John 1:1-5, 14
A favorite Advent hymn of mine is “Come, Thou Long-Expected Jesus,” written by Charles Wesley. It sings of the humanity and divinity of Christ:
Born thy people to deliver,
born a child and yet a king,
born to reign in us forever,
now thy gracious kingdom bring.
“Born a child.” Jesus was born in a certain place with a certain culture, and yet we claim his incarnation as among our own throughout God’s world. In nativity scenes images of Christ come from all different cultures—some in our collections come from Italy, South America, Guatemala, Africa, Asia, and England. The beautiful aspect of all of these is that each people group makes Jesus look like one of them. “The Word became flesh”—our flesh! Our flesh is beautiful and whole, and yet vulnerable.
We wait for the coming of Emmanuel – “God with us” – Jesus, who shows us the way of kingdom living on earth. Sometimes, though, we emphasize only the characteristics of God in Jesus: omnipotent, all-knowing, etc., and we forget the humanity, the vulnerable flesh of Jesus. We even do this to him as a baby, imagining as we sing “Away in a Manger” that he did not cry. But in John 11:35 we read, “Jesus wept,” and Philippians 2:7 explains that he “emptied himself” (NRSV).
This is holy mystery, and it is important to remember that Jesus came not as a superhuman, but became a human who is also divine—and with the mission of sharing God’s love for the world, including all creation. Theologian Tom Reynolds writes, “The notion of incarnation indicates God’s embodiment in the human condition. . . The infancy stories make the point in another way, as the divine manifests itself as a child, perhaps the most poignant metaphor of vulnerability and dependence.”
All bodies on this earth are marked by vulnerability and dependence in some way. I hesitate to equate vulnerability, especially the vulnerability experienced in infancy, with the ministry we offer in both Safe Church and Disability Concerns. As a regional disability advocate, Cara Milne writes, “We represent people in our words and attitude, so it is important we are aware of the images we portray. . . . People are burdened by language that disrespects their worth.”
For women and men and children who suffer from any form of abuse to be referred to only as “vulnerable” further disempowers their voice and experiences, and the same applies to people with disabilities. People should not be defined by words such as “disability” or “survivor/victim of abuse.” And yet, as a person who lives with cerebral palsy, I know well the specific vulnerabilities it brings.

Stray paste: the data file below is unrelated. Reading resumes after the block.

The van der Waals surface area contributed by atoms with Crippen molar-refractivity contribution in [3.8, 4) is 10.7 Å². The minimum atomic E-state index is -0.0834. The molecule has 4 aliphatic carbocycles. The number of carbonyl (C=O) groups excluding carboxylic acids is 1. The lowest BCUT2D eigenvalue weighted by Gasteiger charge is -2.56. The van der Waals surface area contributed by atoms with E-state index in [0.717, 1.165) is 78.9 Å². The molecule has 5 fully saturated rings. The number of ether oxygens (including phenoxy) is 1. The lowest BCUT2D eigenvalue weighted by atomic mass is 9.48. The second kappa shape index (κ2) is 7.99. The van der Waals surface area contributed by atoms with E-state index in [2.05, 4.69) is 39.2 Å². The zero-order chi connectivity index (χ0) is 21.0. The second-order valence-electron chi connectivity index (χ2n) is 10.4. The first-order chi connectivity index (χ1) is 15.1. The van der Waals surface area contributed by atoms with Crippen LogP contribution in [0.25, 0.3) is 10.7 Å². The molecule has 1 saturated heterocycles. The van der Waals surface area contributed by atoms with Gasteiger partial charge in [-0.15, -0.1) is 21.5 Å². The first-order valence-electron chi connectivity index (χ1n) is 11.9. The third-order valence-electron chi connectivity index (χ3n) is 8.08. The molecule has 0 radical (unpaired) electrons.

People with disabilities, we, are less likely than our nondisabled counterparts to have a career or to marry, and more likely to live under the poverty line and to suffer harassment and exclusion. The statistics and stories are disheartening. I know I fit into these numbers somehow. And I know there is a motivation for people even to name me, others with disabilities, and persons who survive abuse as inspirational. But that is not what I am trying to convey or encourage in your response. Rather, this is about remembering there will be times when we are vulnerable because of our flesh and blood bodies—and yet that will not be all of who we are and that will not be the end of our stories.
It seems to me that we tend to apply the word “vulnerable” to Jesus mainly at the time of his birth and his death. Nancy Eisland gifted us with The Disabled God, a resurrected Christ who bears the marks of suffering on his body. There were times throughout Jesus’ life too when he was vulnerable through his relationships, his interdependency on God and others. Reynolds writes,
That Jesus embodies God’s love for humanity in vulnerability helps us move away from an individualistic hero model of Christ. Christ is no superhuman, beyond struggle, pain, or the possibility of deformation. His body was a conduit for accessibility to those who were disempowered and weak, with whom he identified. . . . He was vulnerable and made himself vulnerable, to others. This point is illustrated by Jesus’ weeping over the death of Lazarus.
Jesus, even knowing God’s gift of life could overcome death, wept. Jesus struggled in the desert and in the garden of Gethsemane. “His sweat was like drops of blood” (Luke 22:44), and he “offered up prayers . . . with fervent cries and tears to the one who could save him from death” (Heb. 5:7). And yes, Jesus suffered and died by human hands. His flesh was marked by vulnerability. And yet the full impact of Jesus’ story is marked by love.
Through Jesus’ incarnation, God is in solidarity with us, with our beautiful and whole, vulnerable and imperfect flesh throughout different cultures and countries. Through his vulnerability as a human and his sharing God’s grace as our King, he spread the message of grace and love throughout God’s world. Through Jesus’ life, death, and resurrection we are all called, by God’s grace, to be his body in the world. We are called to be in solidarity with God’s people, as we all embody the depths, vulnerabilities, and wonders of being human. May God bless our holy impatience for the coming of the one who leads us into God’s kingdom, where all belong and all live in and with respect and dignity, in our vulnerability and our beauty.
Creating and Creative God,
We praise you for being in solidarity with us
through the beautiful and vulnerable flesh of your son.
Be with us in our holy impatience as our world desperately needs your love.
Help us to love ourselves and each other as we await for the coming of your kingdom.
In Jesus’ name we pray, Amen.